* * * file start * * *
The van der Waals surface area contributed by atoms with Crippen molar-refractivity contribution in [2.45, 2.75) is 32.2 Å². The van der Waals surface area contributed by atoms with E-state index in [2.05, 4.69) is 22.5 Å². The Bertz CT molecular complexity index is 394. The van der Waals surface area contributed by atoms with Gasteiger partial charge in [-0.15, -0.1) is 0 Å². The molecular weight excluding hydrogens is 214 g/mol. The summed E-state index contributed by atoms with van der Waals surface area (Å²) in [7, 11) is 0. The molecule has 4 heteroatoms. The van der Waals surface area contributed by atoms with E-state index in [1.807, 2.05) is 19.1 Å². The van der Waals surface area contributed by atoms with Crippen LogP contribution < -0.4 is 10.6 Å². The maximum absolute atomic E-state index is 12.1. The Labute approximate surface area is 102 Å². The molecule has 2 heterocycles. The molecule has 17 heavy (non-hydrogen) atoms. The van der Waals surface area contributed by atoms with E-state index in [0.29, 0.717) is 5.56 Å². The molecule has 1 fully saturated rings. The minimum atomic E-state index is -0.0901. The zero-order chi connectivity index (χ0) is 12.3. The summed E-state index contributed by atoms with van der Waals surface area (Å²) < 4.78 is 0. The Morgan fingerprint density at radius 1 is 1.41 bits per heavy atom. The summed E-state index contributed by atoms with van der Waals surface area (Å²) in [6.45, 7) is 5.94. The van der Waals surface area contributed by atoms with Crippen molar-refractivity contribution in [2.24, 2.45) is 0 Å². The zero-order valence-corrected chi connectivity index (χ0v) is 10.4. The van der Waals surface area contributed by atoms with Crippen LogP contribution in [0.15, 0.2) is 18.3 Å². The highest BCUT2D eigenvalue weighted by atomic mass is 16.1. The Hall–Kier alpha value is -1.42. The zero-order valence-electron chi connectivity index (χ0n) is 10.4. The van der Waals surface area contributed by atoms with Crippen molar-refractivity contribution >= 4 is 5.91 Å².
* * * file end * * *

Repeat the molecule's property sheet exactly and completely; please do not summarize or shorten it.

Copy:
The van der Waals surface area contributed by atoms with Crippen molar-refractivity contribution in [2.45, 2.75) is 32.2 Å². The van der Waals surface area contributed by atoms with E-state index in [2.05, 4.69) is 22.5 Å². The Bertz CT molecular complexity index is 394. The van der Waals surface area contributed by atoms with Gasteiger partial charge in [-0.15, -0.1) is 0 Å². The molecular weight excluding hydrogens is 214 g/mol. The summed E-state index contributed by atoms with van der Waals surface area (Å²) in [7, 11) is 0. The molecule has 4 heteroatoms. The van der Waals surface area contributed by atoms with E-state index in [1.807, 2.05) is 19.1 Å². The van der Waals surface area contributed by atoms with Crippen LogP contribution < -0.4 is 10.6 Å². The maximum absolute atomic E-state index is 12.1. The Labute approximate surface area is 102 Å². The molecule has 2 heterocycles. The molecule has 17 heavy (non-hydrogen) atoms. The van der Waals surface area contributed by atoms with E-state index in [0.29, 0.717) is 5.56 Å². The molecule has 1 fully saturated rings. The minimum atomic E-state index is -0.0901. The zero-order chi connectivity index (χ0) is 12.3. The summed E-state index contributed by atoms with van der Waals surface area (Å²) < 4.78 is 0. The Morgan fingerprint density at radius 1 is 1.41 bits per heavy atom. The summed E-state index contributed by atoms with van der Waals surface area (Å²) in [6.45, 7) is 5.94. The van der Waals surface area contributed by atoms with Crippen molar-refractivity contribution in [2.24, 2.45) is 0 Å². The zero-order valence-corrected chi connectivity index (χ0v) is 10.4. The van der Waals surface area contributed by atoms with Crippen LogP contribution in [0.15, 0.2) is 18.3 Å². The highest BCUT2D eigenvalue weighted by atomic mass is 16.1. The Hall–Kier alpha value is -1.42. The zero-order valence-electron chi connectivity index (χ0n) is 10.4. The van der Waals surface area contributed by atoms with Crippen molar-refractivity contribution >= 4 is 5.91 Å².